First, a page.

The forward voltage makes sure of that. It will always be .3 - .7 volts lower than the house battery. Thats not the point. The OP wants to make sure the AGM is never dead. If the solar is charging the house batteries to 14 volts the AGM will see13.3 to 13.7 volts.

It will never be dead.
 

sailingcal21

New Member
The forward voltage makes sure of that. It will always be .3 - .7 volts lower than the house battery. Thats not the point. The OP wants to make sure the AGM is never dead. If the solar is charging the house batteries to 14 volts the AGM will see13.3 to 13.7 volts.

It will never be dead.
Indeed it will never be dead, however if not brought to 100% SOC, from a capacity prespective it will have a slow death.

I concur with syclonedriver 's comment to add a second smaller PV system for the AGM. You'd also have a more fault tolerant system.
 

noenegdod

Solar Addict
Indeed it will never be dead, however if not brought to 100% SOC, from a capacity prespective it will have a slow death.

I concur with syclonedriver 's comment to add a second smaller PV system for the AGM. You'd also have a more fault tolerant system.
There is no question there are better ways to accomplish the task from different perspectives however there is also no question there that there is no simpler, more reliable or cheaper ways to get the job done. If the boat gets used every few months the battery will get charged to 100% then. In the mean time, when the operator shows up to use the boat, the battery will start it.
 

syclonedriver

Solar Enthusiast
There is no question there are better ways to accomplish the task from different perspectives however there is also no question there that there is no simpler, more reliable or cheaper ways to get the job done. If the boat gets used every few months the battery will get charged to 100% then. In the mean time, when the operator shows up to use the boat, the battery will start it.
I do like the simplicity of the diode!
 

DJSmiley

Solar Addict
There are multiple MPPT's which do support a starter battery.

Eg the Epever Duoracer has a seperate output for a lead-acid starter battery

or the Votronic MPP 250 Duo

This allows you to charge the starter battery to a higher voltage than the LFP bank. If you set the LFP bank to eg 14.2V and add a diode, the starter battery is charged even lower, but it's generally recommended to keep a lead-acid at a higher voltage.
 

Fusion is the future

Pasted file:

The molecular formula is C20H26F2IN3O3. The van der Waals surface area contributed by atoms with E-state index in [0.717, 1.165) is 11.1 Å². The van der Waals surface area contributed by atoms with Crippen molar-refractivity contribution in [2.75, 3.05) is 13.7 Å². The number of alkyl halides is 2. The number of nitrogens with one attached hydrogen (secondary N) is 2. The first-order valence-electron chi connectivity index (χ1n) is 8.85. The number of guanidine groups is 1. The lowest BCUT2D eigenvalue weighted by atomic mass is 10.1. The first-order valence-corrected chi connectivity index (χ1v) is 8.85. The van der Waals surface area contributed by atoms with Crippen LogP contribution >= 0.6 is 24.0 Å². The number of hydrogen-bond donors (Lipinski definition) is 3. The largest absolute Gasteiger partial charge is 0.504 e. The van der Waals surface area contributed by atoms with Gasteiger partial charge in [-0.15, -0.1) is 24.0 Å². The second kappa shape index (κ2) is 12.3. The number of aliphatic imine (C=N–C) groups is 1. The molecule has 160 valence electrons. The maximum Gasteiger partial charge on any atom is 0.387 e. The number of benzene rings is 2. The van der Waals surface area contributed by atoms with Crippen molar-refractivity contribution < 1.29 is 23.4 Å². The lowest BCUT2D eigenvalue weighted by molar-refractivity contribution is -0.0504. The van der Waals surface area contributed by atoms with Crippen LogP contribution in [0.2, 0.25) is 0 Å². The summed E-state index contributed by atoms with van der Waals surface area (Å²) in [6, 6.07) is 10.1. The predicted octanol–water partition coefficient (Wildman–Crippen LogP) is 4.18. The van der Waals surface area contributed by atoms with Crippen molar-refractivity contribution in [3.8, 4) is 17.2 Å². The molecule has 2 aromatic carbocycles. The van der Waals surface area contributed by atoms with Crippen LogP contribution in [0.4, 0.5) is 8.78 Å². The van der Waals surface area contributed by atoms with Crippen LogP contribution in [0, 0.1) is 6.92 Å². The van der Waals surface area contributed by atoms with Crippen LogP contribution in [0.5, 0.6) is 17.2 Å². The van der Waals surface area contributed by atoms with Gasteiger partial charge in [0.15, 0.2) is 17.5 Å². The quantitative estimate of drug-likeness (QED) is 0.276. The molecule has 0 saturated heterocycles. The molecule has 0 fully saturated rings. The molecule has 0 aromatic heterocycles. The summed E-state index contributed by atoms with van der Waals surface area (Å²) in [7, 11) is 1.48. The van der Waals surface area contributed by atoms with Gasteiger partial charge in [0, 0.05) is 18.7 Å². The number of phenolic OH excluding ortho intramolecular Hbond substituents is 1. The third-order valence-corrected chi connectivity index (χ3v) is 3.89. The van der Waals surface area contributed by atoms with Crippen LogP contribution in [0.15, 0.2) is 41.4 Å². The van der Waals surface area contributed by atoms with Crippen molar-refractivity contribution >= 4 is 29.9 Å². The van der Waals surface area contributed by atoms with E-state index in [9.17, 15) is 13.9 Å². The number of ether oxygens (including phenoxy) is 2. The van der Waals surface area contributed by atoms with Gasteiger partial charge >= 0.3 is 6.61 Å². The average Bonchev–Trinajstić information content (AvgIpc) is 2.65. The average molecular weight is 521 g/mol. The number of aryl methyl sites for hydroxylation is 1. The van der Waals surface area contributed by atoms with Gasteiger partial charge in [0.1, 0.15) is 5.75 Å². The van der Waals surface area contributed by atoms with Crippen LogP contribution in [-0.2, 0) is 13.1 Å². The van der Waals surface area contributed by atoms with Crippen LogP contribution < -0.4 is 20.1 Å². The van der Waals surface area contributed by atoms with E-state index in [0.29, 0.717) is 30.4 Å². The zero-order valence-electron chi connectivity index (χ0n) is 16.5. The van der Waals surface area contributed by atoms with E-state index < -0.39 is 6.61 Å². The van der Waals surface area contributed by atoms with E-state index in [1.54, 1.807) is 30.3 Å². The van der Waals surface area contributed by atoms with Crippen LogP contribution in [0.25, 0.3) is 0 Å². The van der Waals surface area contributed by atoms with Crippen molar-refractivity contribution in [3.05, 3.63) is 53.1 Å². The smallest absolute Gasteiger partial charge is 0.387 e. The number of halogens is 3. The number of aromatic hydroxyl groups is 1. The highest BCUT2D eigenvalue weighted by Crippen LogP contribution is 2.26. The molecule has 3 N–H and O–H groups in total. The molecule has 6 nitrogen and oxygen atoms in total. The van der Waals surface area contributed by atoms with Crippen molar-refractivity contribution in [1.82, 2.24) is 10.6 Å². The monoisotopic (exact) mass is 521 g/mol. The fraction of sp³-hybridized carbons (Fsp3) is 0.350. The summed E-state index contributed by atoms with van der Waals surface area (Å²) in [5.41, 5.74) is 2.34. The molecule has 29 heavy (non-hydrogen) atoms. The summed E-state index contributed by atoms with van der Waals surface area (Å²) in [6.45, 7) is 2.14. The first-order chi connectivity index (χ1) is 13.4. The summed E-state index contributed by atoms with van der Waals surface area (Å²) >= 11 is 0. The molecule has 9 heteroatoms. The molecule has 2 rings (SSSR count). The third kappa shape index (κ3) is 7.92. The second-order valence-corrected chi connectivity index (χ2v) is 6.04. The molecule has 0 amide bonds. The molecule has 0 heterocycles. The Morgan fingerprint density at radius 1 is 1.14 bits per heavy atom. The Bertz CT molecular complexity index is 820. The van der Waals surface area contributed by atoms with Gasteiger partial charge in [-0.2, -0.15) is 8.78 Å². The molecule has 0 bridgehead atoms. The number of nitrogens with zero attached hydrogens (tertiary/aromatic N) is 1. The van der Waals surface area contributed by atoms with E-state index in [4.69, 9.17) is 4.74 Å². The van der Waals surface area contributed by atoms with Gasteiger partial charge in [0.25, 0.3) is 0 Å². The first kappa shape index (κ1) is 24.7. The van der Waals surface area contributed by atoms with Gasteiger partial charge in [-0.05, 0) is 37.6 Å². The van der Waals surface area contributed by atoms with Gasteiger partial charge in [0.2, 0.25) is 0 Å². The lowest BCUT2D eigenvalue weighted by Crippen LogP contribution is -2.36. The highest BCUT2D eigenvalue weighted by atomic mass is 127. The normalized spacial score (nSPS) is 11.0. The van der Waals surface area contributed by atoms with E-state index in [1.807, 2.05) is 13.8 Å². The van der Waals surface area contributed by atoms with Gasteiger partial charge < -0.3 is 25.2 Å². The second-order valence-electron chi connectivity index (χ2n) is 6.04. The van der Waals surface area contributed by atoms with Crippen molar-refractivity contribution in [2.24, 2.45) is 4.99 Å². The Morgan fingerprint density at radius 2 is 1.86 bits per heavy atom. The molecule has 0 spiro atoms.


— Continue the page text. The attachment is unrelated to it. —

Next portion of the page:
Solar Enthusiast
It is stupid simple. There are obvious drawbacks too. I think your suggestion above using a separate solar panel and controller is probably the best option if there is room for the panel and cost isnt an issue.
I do not like it,if the start battery get a plate shortage, you drain the house bank with a high Amperage .
 

noenegdod

Solar Addict
I do not like it,if the start battery get a plate shortage, you drain the house bank with a high Amperage .
That's why you use a small diode and use a DPDT relay wired to the starter. The diode is connected to the AGM through the NC contacts in the relay. When you are starting, the contacts open and the diode sees no current. When done cranking the relay returns to the NC position but the alternator is producing so voltage should be higher than the house so no current coming from house system.

If there is a short in the AGM system and the diode sees high current it will burn out. You could also stick a fuse in the line if you were afraid the diode might dead short instead of opening.

I am using a very large diode because I am using a very small AGM starter battery that is just adequate to start the engine on my truck. If it is hard starting I want the house system to be able to supply large amounts of current to continue trying. Yes, I have done the math and there is about 220 watts of heat being generated in the diode while cranking which is exactly why it is (will be) bolted to a large copper bus bar to help act as a heat sink. I will also have to be aware of how long I am cranking if I am having issues and monitor the diode.

I am using a diode here because there is a Victron battery protect up line from the diode. I thought that the BP only allowed current one way through it. Later on I found out that it must not have current go backwards through it. It will allow current both ways through it but if it travels backwards through it it will kill it. Hence the diode. I would have been very happy to have not needed it.

I had considered just using a switch or contactor if I needed to supplement the vehicle system but once the alternator starts producing power, current will travel backwards through the BPs and kill them. A diode was the simplest and most reliable solution.